School presents special challenges to school age children that have allergies and asthma. Asthma can be triggered by allergens in the classroom as well as respiratory infection that peak in the fall and winter months. Missed school affects grades and student self-esteem. Away from the controlled home environment, food allergies, especially those that cause anaphylaxis, can precipitate a medical emergency. Many children with severe allergies may be singled out and bullied by their peers. Parents can take an active part in reducing illness and its complications.
During the summer, bring your child to the doctor to make sure asthma and allergies are under control. Schedule a flu shot in the fall. Discuss an action plan for asthma and/or review possible allergy triggers, such as pollen or foods. Share this information with the school staff and nurse.
The Department of Education has elaborate forms to insure that basic medications are available. They have provisions to either allow the child to carry his/her medication or to keep it with the school nurse. These medications include albuterol inhalers for asthma or injectable epinephrine for anaphylactic shock. The forms include criteria for medication use and contacts to call. Medication must be available for gym class and after-school sports. Coaches and physical education teachers may have to adjust their activities to accommodate a child’s limitations. A teacher who supervises your child should be aware of both specific and non-specific symptoms such as irritability, distractibility and/or restlessness. Ask the school staff to identify when and where symptoms worsen so that you can work with the doctor and adjust the treatment plan accordingly.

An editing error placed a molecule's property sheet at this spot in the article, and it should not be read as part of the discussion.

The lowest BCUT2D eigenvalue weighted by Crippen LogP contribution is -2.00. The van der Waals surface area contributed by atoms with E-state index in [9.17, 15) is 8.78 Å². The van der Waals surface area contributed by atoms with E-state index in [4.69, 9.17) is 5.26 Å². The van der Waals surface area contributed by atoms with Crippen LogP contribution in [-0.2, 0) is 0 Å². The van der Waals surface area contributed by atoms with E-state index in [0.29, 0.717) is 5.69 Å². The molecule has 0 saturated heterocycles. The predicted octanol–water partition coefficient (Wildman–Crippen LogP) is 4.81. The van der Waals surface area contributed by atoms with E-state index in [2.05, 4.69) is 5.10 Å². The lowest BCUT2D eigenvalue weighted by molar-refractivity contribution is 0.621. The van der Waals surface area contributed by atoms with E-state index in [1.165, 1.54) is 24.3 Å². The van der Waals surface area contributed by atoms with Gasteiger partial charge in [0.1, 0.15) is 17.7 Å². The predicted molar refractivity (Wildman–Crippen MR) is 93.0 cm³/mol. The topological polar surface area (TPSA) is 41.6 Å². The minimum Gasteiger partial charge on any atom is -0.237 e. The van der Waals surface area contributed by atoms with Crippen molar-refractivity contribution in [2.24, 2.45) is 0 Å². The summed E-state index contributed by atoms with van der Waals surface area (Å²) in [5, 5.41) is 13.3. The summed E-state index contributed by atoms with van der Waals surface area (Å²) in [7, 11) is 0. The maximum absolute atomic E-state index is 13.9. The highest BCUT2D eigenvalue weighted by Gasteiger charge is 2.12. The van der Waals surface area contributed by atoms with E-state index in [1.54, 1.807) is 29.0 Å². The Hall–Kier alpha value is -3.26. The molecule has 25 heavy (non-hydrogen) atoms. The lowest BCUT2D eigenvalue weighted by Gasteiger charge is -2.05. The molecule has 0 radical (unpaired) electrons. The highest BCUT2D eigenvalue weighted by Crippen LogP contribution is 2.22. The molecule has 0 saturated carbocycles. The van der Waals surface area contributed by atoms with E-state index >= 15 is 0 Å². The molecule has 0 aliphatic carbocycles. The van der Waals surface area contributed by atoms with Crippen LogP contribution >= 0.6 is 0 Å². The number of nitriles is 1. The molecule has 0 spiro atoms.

A list of food allergies and safe alternatives must be shared by the school nurse, teachers, lunch monitors and after school supervisors. Some schools have a peanut-free zone. The child must also be vigilant and aware of his or her food allergies. Fellow students may innocently wish to share their snacks with others. Sometimes the taunting and bully of a student begins with dares to try allergic foods.
Visit with the teacher and staff. Inspect the classroom, art room, gymnasium and cafeteria. A class rabbit or hamster may be an asthma trigger that is overlooked.
We must work together to create a safe learning environment and help these children avoid allergy and asthma attacks at school.
Dr. Gontzes, is board
certified in Allergy &
Immunology and has
32 years of experience.
He is a resident of
Middle Village and a
member of the
Juniper Park Civic Association.
Peter Gontzes MD
9231 57th Ave
Elmhurst, NY 11373